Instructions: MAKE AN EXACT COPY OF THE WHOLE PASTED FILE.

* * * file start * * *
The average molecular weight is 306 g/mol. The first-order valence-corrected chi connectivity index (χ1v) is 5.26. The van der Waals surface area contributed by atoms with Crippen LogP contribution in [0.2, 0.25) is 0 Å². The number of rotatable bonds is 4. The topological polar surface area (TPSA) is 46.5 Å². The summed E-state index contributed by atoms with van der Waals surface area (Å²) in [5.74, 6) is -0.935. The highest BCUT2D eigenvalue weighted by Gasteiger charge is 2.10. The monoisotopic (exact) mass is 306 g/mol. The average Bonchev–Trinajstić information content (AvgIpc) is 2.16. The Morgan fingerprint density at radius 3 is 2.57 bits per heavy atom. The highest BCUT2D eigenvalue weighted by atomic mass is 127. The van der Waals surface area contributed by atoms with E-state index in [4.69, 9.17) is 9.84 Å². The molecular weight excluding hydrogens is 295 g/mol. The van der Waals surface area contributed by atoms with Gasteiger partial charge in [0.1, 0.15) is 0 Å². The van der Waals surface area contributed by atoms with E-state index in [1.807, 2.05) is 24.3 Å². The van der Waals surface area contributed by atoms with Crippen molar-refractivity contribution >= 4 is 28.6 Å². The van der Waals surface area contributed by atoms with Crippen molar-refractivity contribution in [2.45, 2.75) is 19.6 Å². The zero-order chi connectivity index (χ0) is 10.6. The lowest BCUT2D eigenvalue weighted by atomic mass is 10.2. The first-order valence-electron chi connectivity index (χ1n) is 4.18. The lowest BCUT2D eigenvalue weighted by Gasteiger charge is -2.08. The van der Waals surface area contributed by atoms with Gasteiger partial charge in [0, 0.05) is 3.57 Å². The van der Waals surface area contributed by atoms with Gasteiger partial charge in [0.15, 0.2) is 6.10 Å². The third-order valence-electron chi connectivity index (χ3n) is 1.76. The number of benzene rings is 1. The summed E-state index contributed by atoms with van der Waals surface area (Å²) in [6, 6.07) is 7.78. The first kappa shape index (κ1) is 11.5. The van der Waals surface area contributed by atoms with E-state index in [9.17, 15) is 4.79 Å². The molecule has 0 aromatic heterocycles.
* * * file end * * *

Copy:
The average molecular weight is 306 g/mol. The first-order valence-corrected chi connectivity index (χ1v) is 5.26. The van der Waals surface area contributed by atoms with Crippen LogP contribution in [0.2, 0.25) is 0 Å². The number of rotatable bonds is 4. The topological polar surface area (TPSA) is 46.5 Å². The summed E-state index contributed by atoms with van der Waals surface area (Å²) in [5.74, 6) is -0.935. The highest BCUT2D eigenvalue weighted by Gasteiger charge is 2.10. The monoisotopic (exact) mass is 306 g/mol. The average Bonchev–Trinajstić information content (AvgIpc) is 2.16. The Morgan fingerprint density at radius 3 is 2.57 bits per heavy atom. The highest BCUT2D eigenvalue weighted by atomic mass is 127. The van der Waals surface area contributed by atoms with E-state index in [4.69, 9.17) is 9.84 Å². The molecular weight excluding hydrogens is 295 g/mol. The van der Waals surface area contributed by atoms with Gasteiger partial charge in [0.1, 0.15) is 0 Å². The van der Waals surface area contributed by atoms with E-state index in [1.807, 2.05) is 24.3 Å². The van der Waals surface area contributed by atoms with Crippen molar-refractivity contribution >= 4 is 28.6 Å². The van der Waals surface area contributed by atoms with Crippen molar-refractivity contribution in [2.45, 2.75) is 19.6 Å². The zero-order chi connectivity index (χ0) is 10.6. The lowest BCUT2D eigenvalue weighted by atomic mass is 10.2. The first-order valence-electron chi connectivity index (χ1n) is 4.18. The lowest BCUT2D eigenvalue weighted by Gasteiger charge is -2.08. The van der Waals surface area contributed by atoms with Gasteiger partial charge in [0, 0.05) is 3.57 Å². The van der Waals surface area contributed by atoms with Gasteiger partial charge in [0.15, 0.2) is 6.10 Å². The third-order valence-electron chi connectivity index (χ3n) is 1.76. The number of benzene rings is 1. The summed E-state index contributed by atoms with van der Waals surface area (Å²) in [6, 6.07) is 7.78. The first kappa shape index (κ1) is 11.5. The van der Waals surface area contributed by atoms with E-state index in [9.17, 15) is 4.79 Å². The molecule has 0 aromatic heterocycles.